Morganite vs. Diamond Rings: Pros and Cons of Morganite

morganite vs diamond engagement ringsAs more newlyweds opt for non-traditional engagement rings, gemstones like morganite have become popular diamond alternatives. Whether it’s for personalization, affordability, or adoration for the gemstone, the morganite engagement ring is here to stay. 

The classic diamond engagement ring has been a staple for the last century. Part of the appeal is their perceived rarity, but diamonds aren’t as rare as you’d think. In fact, the entire “tradition” of diamond engagement rings is the result of clever marketing started in the 1940s.

So, is morganite okay for an engagement ring? Absolutely! However, it’s best to do your research before shopping for any precious or semi-precious gemstone ring that you’ll wear for a lifetime. 

Today, we’ll cover the pros and cons of a morganite ring vs. diamond ring. First, what should you know about morganite?  

morganite vs diamond gemstoneImage: morganite gemstone

What Is Morganite?

Morganite is a light ballet-pink to peachy-pink beryl gemstone, though some are purplish-pink. Trade names for this pink gemstone include “pink beryl,” “rose beryl,” or “cesian beryl.” Morganite’s name honors financier and gem collector, J.P. Morgan.

Some morganites are irradiated or heated for enhanced coloring, usually to remove orange or yellow undertones. 

Is morganite a valuable gem? Yes and no. A colored gemstone’s value comes from multiple factors, including rarity, market demand, and of course, each stone’s quality. 

Morganite is the rarest beryl variety apart from red beryl. Is morganite rarer than diamonds? Yes! In fact, based on mineral abundance, diamonds are more common than morganite.

Demand-wise, morganite hasn’t achieved diamond-level fame, so the gem isn't mined as often. Morganite’s popularity has gradually increased, though, so demand could change. 

Remember that diamond marketing campaign we mentioned? Its basis was the slogan, “A Diamond is Forever.”

Is morganite forever? If you choose to wear it for your engagement ring, then absolutely! How long will a morganite ring last, and how does it stack up to diamonds? To answer that, let’s break down each gemstone’s durability. 

white diamond ringImage: white diamond ring

Comparing Durability: Morganite vs. Diamond Strength

Gemstone durability (or strength) comes down to four factors: hardness, toughness, cleavage, and stability.

Hardness is a stone’s relative scratch resistance. Diamond ranks at 10 on the Mohs mineral hardness scale, higher than morganite’s 7.5-8 ranking. But Morganite’s durability is nothing to scoff at. Remember that diamonds are the hardest gemstone in the world. Still, a 7.5-8 Mohs ranking is right up there with emerald, aquamarine, and topaz.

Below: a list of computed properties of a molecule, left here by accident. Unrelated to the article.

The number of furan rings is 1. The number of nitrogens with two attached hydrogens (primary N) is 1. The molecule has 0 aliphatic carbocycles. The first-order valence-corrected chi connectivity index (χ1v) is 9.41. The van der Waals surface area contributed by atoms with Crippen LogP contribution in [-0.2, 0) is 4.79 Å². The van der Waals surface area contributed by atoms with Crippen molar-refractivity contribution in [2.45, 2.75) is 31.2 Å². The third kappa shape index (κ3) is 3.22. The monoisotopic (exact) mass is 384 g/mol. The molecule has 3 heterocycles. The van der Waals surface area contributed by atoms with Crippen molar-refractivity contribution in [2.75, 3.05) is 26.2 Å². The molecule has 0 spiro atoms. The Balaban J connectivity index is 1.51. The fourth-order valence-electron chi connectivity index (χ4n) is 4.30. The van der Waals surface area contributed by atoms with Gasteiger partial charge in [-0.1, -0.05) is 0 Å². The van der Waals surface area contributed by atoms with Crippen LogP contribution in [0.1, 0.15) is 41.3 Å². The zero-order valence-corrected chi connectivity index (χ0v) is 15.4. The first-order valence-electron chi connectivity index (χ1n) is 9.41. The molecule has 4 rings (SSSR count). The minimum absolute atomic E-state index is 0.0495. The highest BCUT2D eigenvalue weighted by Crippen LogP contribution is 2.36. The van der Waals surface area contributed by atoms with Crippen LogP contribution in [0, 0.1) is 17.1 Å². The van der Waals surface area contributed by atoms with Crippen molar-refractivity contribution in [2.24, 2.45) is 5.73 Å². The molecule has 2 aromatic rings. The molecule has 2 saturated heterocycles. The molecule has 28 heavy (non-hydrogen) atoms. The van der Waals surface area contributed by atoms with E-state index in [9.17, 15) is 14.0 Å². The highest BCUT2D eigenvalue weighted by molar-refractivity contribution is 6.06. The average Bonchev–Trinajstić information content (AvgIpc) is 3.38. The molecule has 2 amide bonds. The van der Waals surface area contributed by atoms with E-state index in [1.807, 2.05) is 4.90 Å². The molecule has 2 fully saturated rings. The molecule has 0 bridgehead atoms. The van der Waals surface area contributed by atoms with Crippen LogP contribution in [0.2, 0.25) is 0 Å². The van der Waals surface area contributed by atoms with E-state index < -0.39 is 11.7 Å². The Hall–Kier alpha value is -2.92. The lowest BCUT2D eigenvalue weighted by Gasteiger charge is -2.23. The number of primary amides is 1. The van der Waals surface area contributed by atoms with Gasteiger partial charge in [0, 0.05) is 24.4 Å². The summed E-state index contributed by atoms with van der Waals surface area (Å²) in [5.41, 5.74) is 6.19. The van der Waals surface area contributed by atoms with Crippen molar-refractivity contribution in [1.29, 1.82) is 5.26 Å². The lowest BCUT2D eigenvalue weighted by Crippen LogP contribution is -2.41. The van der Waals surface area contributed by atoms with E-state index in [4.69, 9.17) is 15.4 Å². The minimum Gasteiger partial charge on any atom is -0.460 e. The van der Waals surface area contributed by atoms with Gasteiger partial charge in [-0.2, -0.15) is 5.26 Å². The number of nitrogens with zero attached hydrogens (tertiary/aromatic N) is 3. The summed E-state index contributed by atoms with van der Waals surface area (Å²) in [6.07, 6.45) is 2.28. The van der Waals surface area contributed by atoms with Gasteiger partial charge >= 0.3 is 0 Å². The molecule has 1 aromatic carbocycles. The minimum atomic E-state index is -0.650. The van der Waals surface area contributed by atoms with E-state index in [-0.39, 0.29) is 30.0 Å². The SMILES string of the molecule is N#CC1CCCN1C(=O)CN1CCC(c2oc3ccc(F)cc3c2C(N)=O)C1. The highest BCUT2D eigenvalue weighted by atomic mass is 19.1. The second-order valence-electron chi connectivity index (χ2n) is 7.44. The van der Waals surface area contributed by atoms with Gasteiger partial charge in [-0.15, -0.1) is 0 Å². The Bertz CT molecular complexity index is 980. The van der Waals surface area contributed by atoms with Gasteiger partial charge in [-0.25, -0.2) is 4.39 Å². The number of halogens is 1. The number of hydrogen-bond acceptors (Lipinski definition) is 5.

Toughness (or tenacity) is a gem’s resistance to breaking or bending from a hard blow. Morganite and diamond are brittle, meaning an extremely hard blow could shatter either. 

However, diamonds have perfect cleavage in four directions, meaning a hit from any of these angles will split or smash the diamond. Morganite has poor cleavage in 1 direction, so it’s harder to split. 

What about stability? Extreme heat can make morganite’s color fade, while extreme temperature changes can make diamonds fracture. With diamond and morganite (treated or not), light exposure won’t cause damage. 

Diamonds don’t react with any chemicals, but morganite’s composition will change with exposure to hydrofluoric acid and solvents.

pink morganite gemstone ringImage: pink morganite ring

Other Durability Factors

Part of the equation for gem longevity is practicing proper cleaning and storage methods for your ring. But, choosing the right cut and setting is equally important. It can be the difference between a pristine family heirloom and a chipped disappointment.

Pointed edges on faceted cuts — e.g. princess, trillion, and marquise — can chip if hit. Thin girdles (the perimeter around the crown) also risk chipping, usually seen on princess, emerald, or marquise cuts.

However, you can choose a somewhat vulnerable cut and still keep your gem safe with the right protective setting.

Bezel or V-shaped claw settings keep the gem safe and secure. For prong settings, more prongs (six prongs instead of four) will provide better protection. Cathedral and tension settings can put your stone at higher risk of damage. 

Overall Advice: The safest cut is one with rounded edges and sides, like oval, round brilliant, or cushion cuts. If you opt for a more vulnerable cut, pair it with a protective setting like a bezel, v-shaped claw, or 6-prong cradle.